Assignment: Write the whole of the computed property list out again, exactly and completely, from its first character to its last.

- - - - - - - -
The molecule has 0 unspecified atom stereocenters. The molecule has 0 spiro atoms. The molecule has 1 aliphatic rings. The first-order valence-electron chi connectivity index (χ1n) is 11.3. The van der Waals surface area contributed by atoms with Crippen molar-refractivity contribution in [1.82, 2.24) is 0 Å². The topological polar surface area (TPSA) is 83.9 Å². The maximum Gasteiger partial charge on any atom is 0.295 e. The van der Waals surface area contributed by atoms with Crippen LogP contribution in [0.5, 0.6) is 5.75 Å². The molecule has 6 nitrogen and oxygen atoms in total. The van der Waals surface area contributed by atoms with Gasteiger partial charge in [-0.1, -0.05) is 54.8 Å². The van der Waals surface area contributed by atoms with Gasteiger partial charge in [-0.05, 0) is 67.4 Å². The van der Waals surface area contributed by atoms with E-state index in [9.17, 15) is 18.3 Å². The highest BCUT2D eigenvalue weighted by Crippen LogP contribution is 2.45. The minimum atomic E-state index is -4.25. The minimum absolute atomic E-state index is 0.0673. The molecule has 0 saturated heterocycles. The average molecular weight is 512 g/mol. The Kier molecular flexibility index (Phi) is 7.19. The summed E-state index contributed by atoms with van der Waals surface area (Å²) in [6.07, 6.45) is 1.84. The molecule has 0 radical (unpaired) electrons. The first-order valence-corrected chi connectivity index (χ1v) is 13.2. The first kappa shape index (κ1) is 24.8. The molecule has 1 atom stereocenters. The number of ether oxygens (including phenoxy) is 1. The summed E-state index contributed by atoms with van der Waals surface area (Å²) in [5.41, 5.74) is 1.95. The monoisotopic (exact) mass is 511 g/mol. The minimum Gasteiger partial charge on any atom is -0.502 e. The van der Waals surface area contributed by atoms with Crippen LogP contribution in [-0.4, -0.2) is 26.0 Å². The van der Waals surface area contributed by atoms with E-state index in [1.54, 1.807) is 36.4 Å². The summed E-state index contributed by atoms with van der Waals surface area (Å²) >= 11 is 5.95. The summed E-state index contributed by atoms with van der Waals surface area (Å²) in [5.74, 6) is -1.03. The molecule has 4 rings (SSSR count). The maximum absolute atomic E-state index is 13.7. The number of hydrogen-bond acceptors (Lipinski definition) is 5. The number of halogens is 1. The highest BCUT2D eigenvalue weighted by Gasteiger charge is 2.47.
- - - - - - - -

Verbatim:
The molecule has 0 unspecified atom stereocenters. The molecule has 0 spiro atoms. The molecule has 1 aliphatic rings. The first-order valence-electron chi connectivity index (χ1n) is 11.3. The van der Waals surface area contributed by atoms with Crippen molar-refractivity contribution in [1.82, 2.24) is 0 Å². The topological polar surface area (TPSA) is 83.9 Å². The maximum Gasteiger partial charge on any atom is 0.295 e. The van der Waals surface area contributed by atoms with Crippen LogP contribution in [0.5, 0.6) is 5.75 Å². The molecule has 6 nitrogen and oxygen atoms in total. The van der Waals surface area contributed by atoms with Gasteiger partial charge in [-0.1, -0.05) is 54.8 Å². The van der Waals surface area contributed by atoms with Gasteiger partial charge in [-0.05, 0) is 67.4 Å². The van der Waals surface area contributed by atoms with E-state index in [9.17, 15) is 18.3 Å². The highest BCUT2D eigenvalue weighted by Crippen LogP contribution is 2.45. The minimum atomic E-state index is -4.25. The minimum absolute atomic E-state index is 0.0673. The molecule has 0 saturated heterocycles. The average molecular weight is 512 g/mol. The Kier molecular flexibility index (Phi) is 7.19. The summed E-state index contributed by atoms with van der Waals surface area (Å²) in [6.07, 6.45) is 1.84. The molecule has 0 radical (unpaired) electrons. The first-order valence-corrected chi connectivity index (χ1v) is 13.2. The first kappa shape index (κ1) is 24.8. The molecule has 1 atom stereocenters. The number of ether oxygens (including phenoxy) is 1. The summed E-state index contributed by atoms with van der Waals surface area (Å²) in [5.41, 5.74) is 1.95. The monoisotopic (exact) mass is 511 g/mol. The minimum Gasteiger partial charge on any atom is -0.502 e. The van der Waals surface area contributed by atoms with Crippen LogP contribution in [-0.4, -0.2) is 26.0 Å². The van der Waals surface area contributed by atoms with E-state index in [1.54, 1.807) is 36.4 Å². The summed E-state index contributed by atoms with van der Waals surface area (Å²) >= 11 is 5.95. The summed E-state index contributed by atoms with van der Waals surface area (Å²) in [5.74, 6) is -1.03. The molecule has 4 rings (SSSR count). The maximum absolute atomic E-state index is 13.7. The number of hydrogen-bond acceptors (Lipinski definition) is 5. The number of halogens is 1. The highest BCUT2D eigenvalue weighted by Gasteiger charge is 2.47.